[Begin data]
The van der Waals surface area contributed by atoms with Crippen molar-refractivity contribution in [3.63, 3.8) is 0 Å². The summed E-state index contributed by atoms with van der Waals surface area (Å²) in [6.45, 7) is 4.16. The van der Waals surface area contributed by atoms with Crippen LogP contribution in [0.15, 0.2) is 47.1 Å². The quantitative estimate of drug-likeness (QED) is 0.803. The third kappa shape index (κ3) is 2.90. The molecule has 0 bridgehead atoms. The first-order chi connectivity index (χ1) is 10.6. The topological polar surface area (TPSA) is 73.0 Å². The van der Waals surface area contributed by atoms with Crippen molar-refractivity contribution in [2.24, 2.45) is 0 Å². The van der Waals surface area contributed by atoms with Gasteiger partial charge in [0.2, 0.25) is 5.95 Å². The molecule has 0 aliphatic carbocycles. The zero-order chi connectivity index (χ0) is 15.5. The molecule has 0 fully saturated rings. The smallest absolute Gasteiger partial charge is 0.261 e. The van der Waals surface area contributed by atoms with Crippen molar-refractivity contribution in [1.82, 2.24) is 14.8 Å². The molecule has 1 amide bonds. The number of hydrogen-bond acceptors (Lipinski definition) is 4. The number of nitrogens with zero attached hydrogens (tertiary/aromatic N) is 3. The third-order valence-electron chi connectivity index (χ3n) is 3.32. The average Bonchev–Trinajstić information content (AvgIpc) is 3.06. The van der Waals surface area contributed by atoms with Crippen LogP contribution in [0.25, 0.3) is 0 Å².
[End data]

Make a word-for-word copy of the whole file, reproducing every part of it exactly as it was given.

The van der Waals surface area contributed by atoms with Crippen molar-refractivity contribution in [3.63, 3.8) is 0 Å². The summed E-state index contributed by atoms with van der Waals surface area (Å²) in [6.45, 7) is 4.16. The van der Waals surface area contributed by atoms with Crippen LogP contribution in [0.15, 0.2) is 47.1 Å². The quantitative estimate of drug-likeness (QED) is 0.803. The third kappa shape index (κ3) is 2.90. The molecule has 0 bridgehead atoms. The first-order chi connectivity index (χ1) is 10.6. The topological polar surface area (TPSA) is 73.0 Å². The van der Waals surface area contributed by atoms with Crippen molar-refractivity contribution in [2.24, 2.45) is 0 Å². The van der Waals surface area contributed by atoms with Gasteiger partial charge in [0.2, 0.25) is 5.95 Å². The molecule has 0 aliphatic carbocycles. The zero-order chi connectivity index (χ0) is 15.5. The molecule has 0 fully saturated rings. The smallest absolute Gasteiger partial charge is 0.261 e. The van der Waals surface area contributed by atoms with Crippen molar-refractivity contribution in [1.82, 2.24) is 14.8 Å². The molecule has 1 amide bonds. The number of hydrogen-bond acceptors (Lipinski definition) is 4. The number of nitrogens with zero attached hydrogens (tertiary/aromatic N) is 3. The third-order valence-electron chi connectivity index (χ3n) is 3.32. The average Bonchev–Trinajstić information content (AvgIpc) is 3.06. The van der Waals surface area contributed by atoms with Crippen LogP contribution in [0.25, 0.3) is 0 Å².